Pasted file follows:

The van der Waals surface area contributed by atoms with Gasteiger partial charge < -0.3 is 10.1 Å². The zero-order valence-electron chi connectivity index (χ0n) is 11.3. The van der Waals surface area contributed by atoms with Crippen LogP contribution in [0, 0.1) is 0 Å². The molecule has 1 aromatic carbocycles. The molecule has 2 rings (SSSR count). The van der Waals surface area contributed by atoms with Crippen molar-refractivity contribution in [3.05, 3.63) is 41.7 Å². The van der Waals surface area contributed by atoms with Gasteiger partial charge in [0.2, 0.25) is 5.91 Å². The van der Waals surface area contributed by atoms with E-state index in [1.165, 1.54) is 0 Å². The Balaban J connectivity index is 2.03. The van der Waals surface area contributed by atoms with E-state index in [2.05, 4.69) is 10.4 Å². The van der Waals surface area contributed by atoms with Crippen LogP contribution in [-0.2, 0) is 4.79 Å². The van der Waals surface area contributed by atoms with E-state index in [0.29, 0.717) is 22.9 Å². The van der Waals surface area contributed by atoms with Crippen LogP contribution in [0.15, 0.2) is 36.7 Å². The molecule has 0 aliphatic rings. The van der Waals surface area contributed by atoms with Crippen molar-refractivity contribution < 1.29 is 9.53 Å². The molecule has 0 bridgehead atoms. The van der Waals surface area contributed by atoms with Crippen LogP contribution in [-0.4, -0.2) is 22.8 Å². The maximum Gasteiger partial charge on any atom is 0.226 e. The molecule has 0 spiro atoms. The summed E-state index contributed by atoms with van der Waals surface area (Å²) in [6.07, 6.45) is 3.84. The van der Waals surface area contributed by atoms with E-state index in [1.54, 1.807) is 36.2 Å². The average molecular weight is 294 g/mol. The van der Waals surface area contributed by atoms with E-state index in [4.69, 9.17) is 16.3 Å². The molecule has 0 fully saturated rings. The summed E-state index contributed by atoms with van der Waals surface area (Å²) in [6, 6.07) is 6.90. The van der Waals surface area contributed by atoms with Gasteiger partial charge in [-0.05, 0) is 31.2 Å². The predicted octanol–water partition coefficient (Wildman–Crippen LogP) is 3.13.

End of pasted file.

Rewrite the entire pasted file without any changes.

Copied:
The van der Waals surface area contributed by atoms with Gasteiger partial charge < -0.3 is 10.1 Å². The zero-order valence-electron chi connectivity index (χ0n) is 11.3. The van der Waals surface area contributed by atoms with Crippen LogP contribution in [0, 0.1) is 0 Å². The molecule has 1 aromatic carbocycles. The molecule has 2 rings (SSSR count). The van der Waals surface area contributed by atoms with Crippen molar-refractivity contribution in [3.05, 3.63) is 41.7 Å². The van der Waals surface area contributed by atoms with Gasteiger partial charge in [0.2, 0.25) is 5.91 Å². The van der Waals surface area contributed by atoms with E-state index in [1.165, 1.54) is 0 Å². The Balaban J connectivity index is 2.03. The van der Waals surface area contributed by atoms with E-state index in [2.05, 4.69) is 10.4 Å². The van der Waals surface area contributed by atoms with Crippen LogP contribution in [-0.2, 0) is 4.79 Å². The van der Waals surface area contributed by atoms with E-state index in [0.29, 0.717) is 22.9 Å². The van der Waals surface area contributed by atoms with Crippen LogP contribution in [0.15, 0.2) is 36.7 Å². The molecule has 0 aliphatic rings. The van der Waals surface area contributed by atoms with Crippen molar-refractivity contribution < 1.29 is 9.53 Å². The molecule has 0 bridgehead atoms. The van der Waals surface area contributed by atoms with Crippen LogP contribution in [-0.4, -0.2) is 22.8 Å². The maximum Gasteiger partial charge on any atom is 0.226 e. The molecule has 0 spiro atoms. The summed E-state index contributed by atoms with van der Waals surface area (Å²) in [6.07, 6.45) is 3.84. The van der Waals surface area contributed by atoms with E-state index in [1.54, 1.807) is 36.2 Å². The average molecular weight is 294 g/mol. The van der Waals surface area contributed by atoms with E-state index in [4.69, 9.17) is 16.3 Å². The molecule has 0 fully saturated rings. The summed E-state index contributed by atoms with van der Waals surface area (Å²) in [6, 6.07) is 6.90. The van der Waals surface area contributed by atoms with Gasteiger partial charge in [-0.05, 0) is 31.2 Å². The predicted octanol–water partition coefficient (Wildman–Crippen LogP) is 3.13.